Hospitals are becoming increasingly more technical places focusing on fast patient turnaround. But on occasion, when patients get discharged, continuity of care is not guaranteed because there are no mid-term care facilities or residences available for them. “They are people whose social conditions make it impossible to take them out of hospital,” says Eduardo Zafra, author of several studies on the subject.

And so the patients remain in hospital, surrounded by technology they don’t need and failing to receive the low-to-middle intensity health or social care they require. Given the lack of alternatives, hospital stays are unnecessarily extended, and this has an impact on more than the patients themselves. Spending goes up: an acute care hospital bed costs six times as much as a bed in an intermediate care facility. And the more hospital beds are taken up, the longer the waiting lists for other patients requiring hospitalization.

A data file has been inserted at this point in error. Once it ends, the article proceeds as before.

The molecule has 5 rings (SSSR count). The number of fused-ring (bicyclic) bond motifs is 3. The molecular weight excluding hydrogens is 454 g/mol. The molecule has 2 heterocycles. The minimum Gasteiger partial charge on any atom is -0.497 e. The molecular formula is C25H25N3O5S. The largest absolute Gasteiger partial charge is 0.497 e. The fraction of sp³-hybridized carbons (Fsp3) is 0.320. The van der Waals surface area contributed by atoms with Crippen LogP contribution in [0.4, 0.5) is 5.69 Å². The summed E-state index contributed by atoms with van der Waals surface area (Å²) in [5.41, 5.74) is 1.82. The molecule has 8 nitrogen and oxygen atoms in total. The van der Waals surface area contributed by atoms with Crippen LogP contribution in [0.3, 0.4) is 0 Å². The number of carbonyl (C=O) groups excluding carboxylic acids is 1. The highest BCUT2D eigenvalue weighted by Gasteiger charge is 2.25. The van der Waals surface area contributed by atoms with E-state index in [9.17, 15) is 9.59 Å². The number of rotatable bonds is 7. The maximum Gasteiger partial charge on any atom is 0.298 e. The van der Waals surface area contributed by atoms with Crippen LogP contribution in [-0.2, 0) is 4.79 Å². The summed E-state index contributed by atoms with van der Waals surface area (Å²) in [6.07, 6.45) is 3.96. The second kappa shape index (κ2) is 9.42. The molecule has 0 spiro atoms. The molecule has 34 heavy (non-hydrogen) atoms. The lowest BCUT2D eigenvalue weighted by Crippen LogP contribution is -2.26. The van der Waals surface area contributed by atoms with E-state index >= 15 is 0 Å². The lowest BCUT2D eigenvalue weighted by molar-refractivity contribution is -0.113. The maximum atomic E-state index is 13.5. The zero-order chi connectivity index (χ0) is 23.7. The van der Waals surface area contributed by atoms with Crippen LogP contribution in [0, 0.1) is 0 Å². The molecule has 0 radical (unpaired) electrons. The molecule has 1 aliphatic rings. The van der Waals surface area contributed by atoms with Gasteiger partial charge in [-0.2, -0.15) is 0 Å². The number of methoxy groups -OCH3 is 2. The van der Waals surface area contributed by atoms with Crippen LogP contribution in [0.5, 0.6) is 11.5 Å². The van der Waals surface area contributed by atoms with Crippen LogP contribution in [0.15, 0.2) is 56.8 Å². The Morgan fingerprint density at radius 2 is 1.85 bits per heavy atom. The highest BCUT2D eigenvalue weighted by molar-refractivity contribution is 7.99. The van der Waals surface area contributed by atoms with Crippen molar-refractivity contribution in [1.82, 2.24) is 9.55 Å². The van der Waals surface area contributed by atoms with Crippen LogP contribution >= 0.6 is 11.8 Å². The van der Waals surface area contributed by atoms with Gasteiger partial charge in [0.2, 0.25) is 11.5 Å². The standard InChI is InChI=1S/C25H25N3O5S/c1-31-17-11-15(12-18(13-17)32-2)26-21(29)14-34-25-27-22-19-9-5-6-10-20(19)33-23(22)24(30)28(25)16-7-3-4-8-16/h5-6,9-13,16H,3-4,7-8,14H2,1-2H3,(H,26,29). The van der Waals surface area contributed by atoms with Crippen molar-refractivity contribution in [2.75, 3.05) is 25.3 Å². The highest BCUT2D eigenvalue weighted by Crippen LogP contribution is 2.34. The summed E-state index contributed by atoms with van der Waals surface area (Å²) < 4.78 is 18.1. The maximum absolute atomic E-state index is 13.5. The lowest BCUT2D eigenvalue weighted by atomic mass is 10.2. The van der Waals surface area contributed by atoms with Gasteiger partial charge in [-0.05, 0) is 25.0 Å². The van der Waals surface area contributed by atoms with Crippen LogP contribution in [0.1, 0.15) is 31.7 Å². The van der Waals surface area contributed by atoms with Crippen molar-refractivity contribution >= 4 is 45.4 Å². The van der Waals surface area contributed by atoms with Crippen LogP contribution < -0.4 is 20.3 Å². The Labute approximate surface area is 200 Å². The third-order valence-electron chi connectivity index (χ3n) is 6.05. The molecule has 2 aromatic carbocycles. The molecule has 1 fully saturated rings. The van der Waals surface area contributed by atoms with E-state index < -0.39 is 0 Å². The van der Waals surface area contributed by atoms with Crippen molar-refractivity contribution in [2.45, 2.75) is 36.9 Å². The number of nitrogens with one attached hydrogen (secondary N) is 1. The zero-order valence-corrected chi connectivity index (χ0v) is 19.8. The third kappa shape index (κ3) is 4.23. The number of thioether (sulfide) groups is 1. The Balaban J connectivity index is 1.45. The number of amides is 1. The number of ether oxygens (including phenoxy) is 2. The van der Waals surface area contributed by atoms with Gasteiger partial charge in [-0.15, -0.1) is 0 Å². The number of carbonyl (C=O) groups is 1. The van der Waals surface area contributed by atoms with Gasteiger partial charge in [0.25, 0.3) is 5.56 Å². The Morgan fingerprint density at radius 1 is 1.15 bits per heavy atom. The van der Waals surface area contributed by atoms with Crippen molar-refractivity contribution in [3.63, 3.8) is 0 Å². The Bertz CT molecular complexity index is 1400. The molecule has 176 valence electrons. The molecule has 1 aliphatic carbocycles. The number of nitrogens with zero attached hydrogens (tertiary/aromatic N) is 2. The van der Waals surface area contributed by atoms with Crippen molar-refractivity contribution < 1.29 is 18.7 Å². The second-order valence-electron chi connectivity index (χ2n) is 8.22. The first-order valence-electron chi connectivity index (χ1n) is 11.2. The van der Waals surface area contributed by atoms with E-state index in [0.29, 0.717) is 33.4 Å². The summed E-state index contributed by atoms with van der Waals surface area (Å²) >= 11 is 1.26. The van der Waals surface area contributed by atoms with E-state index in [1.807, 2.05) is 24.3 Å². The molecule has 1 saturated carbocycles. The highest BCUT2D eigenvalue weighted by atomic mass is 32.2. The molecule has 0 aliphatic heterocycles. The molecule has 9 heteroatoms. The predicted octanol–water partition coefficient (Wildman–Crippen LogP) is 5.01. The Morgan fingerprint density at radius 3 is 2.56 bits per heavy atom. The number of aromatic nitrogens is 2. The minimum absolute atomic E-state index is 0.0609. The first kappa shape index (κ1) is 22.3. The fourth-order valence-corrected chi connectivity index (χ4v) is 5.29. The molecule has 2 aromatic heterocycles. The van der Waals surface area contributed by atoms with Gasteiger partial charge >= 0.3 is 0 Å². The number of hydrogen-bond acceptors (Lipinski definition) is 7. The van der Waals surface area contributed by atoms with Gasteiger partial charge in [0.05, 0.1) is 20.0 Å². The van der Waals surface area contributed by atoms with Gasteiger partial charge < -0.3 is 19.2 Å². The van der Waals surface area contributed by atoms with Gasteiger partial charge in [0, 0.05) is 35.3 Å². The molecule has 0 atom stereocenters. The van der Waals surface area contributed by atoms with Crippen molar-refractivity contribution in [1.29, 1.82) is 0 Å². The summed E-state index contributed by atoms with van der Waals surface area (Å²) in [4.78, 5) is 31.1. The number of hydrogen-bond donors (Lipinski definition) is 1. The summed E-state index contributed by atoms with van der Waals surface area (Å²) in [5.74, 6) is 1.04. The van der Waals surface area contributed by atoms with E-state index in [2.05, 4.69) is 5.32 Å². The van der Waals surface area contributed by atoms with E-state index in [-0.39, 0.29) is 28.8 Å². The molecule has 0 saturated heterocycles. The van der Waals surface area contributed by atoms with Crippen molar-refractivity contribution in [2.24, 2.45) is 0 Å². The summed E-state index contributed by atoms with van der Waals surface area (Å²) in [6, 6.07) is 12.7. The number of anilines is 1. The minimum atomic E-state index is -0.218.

It is not easy to gauge the extent of the problem in Spain. Besides the information offered by Rivero, there is little else to go on as no official data exists, the Health Ministry admits. It is a very different story in countries with a great tradition of transparency, such as Britain, where the National Health Service provides data on bed blocking on its website. Records show that current figures are the highest in the last three years: in November of last year there were 4,190 patients in England who were well enough to be discharged yet continued to take up hospital beds. The delayed transfers were basically due to late patient assessments and a lack of vacancies in care homes.

In Spain, the Edad & Vida Foundation, which comprises health insurers and elderly care home companies, estimates that 5,238 acute patient beds are being occupied by people who need social care, “at a cost of 1.5 billion euros for the National Health System.”